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OMRI Daily Digest II, No. 65, 1 April 1996

From: OMRI-L <omri-l@ubvm.cc.buffalo.edu>

Open Media Research Institute Directory

CONTENTS

  • [1] YET ANOTHER AGREEMENT ON CROATIAN-MUSLIM FEDERATION.

  • [2] IFOR TO ACT AGAINST CHECKPOINTS.

  • [3] BOSNIAN WAR CRIMES UPDATE. IFO

  • [4] SERBIAN WAR CRIMES SUSPECTS SENT TO THE HAGUE.

  • [5] SERBIAN OPPOSITION ORGANIZES ANOTHER RALLY.

  • [6] STOCK EXCHANGE OPENS IN SKOPJE.

  • [7] U.S. TO HELP MOLDOVA SOLVE DNIESTER CONFLICT.

  • [8] YELTSIN REMARK PROVOKES SHARP RESPONSE IN BULGARIA.

  • [9] BULGARIAN OPPOSITION SIGNS AGREEMENT ON PRESIDENTIAL ELECTIONS.

  • [10] DEFENSE MINISTERS MEETING IN TIRANA.

  • [11] ALBANIAN PARLIAMENT DISSOLVES ITSELF.


  • OMRI DAILY DIGEST

    No. 65, Part II, 1 April 1996

    SOUTHEASTERN EUROPE

    [1] YET ANOTHER AGREEMENT ON CROATIAN-MUSLIM FEDERATION.

    International mediators met with top Bosnian Croat and Muslim leaders on 30 March to conclude a 20-point program aimed at strengthening the shaky federation, Oslobodjenje reported. One mediator said that three things are new about the text: neither side will be allowed to set conditions; municipalities and cantons that do not implement the pact will not get international aid; officials who balk can lose their jobs, Onasa news agency reported on 31 March. The text sets target dates for establishing a joint bank and budget. It also includes provisions for other common institutions, including customs offices. Skeptics charged that it is just one more attempt at cajoling the two sides into doing what they have already agreed to do many times before. But U.S. Ambassador to Croatia Peter Galbraith told the BBC that the pact is "very significant" and that it involves "converting a piece of paper into the real thing." -- Patrick Moore

    [2] IFOR TO ACT AGAINST CHECKPOINTS. U.S.

    Secretary of Defense William Perry announced in Bosnia on 29 March that IFOR will take "vigorous action" to ensure freedom of movement, the Onasa news agency reported. He added that checkpoints must be eliminated. Meanwhile, indicted war criminal Radovan Karadzic made his first public appearance in some time, apparently without any interference from IFOR. He spoke at a factory near Pale and handed out medals to Bosnian Serb fighters, Reuters said on 31 March. Bosnian Vice President Ejup Ganic appealed to IFOR to arrest Karadzic, saying that the "NATO military is capable of removing [him and Gen. Ratko Mladic]. We are begging [IFOR] to do it. There will be no free elections with Karadzic still in power." Meanwhile in Zagreb, the Croatian Helsinki Committee condemned the "plundering and mining" of homes belonging to Serbs in the former Krajina region. The report added that Interior Ministry officials were involved in violations of Serbs' human rights, Slobodna Dalmacija reported on 1 April. -- Patrick Moore

    [3] BOSNIAN WAR CRIMES UPDATE. IFOR commander U.S.

    Admiral Leighton Smith has said his troops will assist in war crimes investigations for the first time. They will provide security and other assistance to an international team in the Srebrenica area, news agencies reported on 31 March. The investigators from The Hague have arrived in Bosnia to inspect 12 reputed sites of war crimes in what the BBC called the court's "politically most sensitive mission to date." Meanwhile in Mrkonjic Grad, Bosnian Serbs have so far exhumed 28 bodies from a mass grave in the presence of international observers. The investigation is continuing, and bodies of civilians and soldiers alike appear to be involved in deaths that date back to the battle for the area last fall, AFP noted on 1 April. In Banja Luka, a Bosnian Serb military court sentenced a Croat, Ivan Stjepanovic, to death for war crimes involving the death of 80 Serbs in the contested Posavina region. -- Patrick Moore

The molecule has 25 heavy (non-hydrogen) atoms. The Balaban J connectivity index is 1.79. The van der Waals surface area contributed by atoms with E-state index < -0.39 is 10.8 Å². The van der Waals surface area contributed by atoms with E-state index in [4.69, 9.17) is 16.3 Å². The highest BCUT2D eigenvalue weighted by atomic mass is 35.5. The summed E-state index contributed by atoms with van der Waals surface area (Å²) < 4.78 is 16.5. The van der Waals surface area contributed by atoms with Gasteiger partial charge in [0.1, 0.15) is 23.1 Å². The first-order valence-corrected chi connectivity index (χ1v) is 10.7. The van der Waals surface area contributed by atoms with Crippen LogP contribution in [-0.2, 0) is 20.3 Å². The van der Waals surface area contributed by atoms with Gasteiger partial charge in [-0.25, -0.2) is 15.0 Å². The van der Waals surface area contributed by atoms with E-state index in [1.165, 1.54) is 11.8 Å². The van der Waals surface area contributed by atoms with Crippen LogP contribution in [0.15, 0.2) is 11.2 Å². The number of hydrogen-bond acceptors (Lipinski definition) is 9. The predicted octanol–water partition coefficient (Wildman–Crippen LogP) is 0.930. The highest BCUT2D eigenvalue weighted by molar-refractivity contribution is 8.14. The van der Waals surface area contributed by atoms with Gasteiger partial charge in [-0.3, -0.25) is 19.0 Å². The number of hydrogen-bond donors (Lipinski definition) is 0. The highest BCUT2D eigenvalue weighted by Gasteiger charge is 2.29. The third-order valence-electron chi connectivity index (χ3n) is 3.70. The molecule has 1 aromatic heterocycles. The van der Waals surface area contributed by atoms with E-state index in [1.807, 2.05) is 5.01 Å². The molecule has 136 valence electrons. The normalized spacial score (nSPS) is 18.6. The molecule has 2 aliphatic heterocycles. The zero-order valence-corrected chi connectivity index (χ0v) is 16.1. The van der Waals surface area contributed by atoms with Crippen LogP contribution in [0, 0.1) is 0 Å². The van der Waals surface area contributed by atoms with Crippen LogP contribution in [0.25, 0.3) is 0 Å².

[4] SERBIAN WAR CRIMES SUSPECTS SENT TO THE HAGUE.

    Belgrade authorities have turned over the suspected war criminals Drazen Erdemovic and Radoslav Kremenovic to the International Criminal Tribunal for the former Yugoslavia, RFE/RL reported on 30 March. The two men were arrested in the Vojvodina city of Novi Sad on 2 March. They are believed to have been key witnesses to the massacre of Muslim civilians last summer, when the "safe haven" of Srebrenica fell to Bosnian Serb forces. A representative of the tribunal said both were being treated as witnesses but that they may also be prosecuted. Erdemovic is suspected of having participated in the mass killings, and his testimony may link Bosnian Serb leaders Radovan Karadzic and Gen. Ratko Mladic to the atrocity. -- Stan Markotich

    [5] SERBIAN OPPOSITION ORGANIZES ANOTHER RALLY.

    Three Serbian opposition parties--the Serbian Renewal Movement, the Democratic Party, and the Serbian Civic League--organized a mass meeting in Nis over the weekend, Nasa Borba reported. The parties called for the opposition to unite, and party leaders proposed an election coalition under the banner "A Unified List Against the Communists." Estimates of the number of people who attended vary from several thousand to tens of thousands. Meanwhile, members of the ruling Socialist Party of Serbia downplayed the event. TV Serbia on 30 March reported that Mile Ilic, head of the Nis SPS, said the opposition party leaders were "uninvited guests." He said that their efforts would only encourage the local population to "support the SPS and Slobodan Milosevic." -- Stan Markotich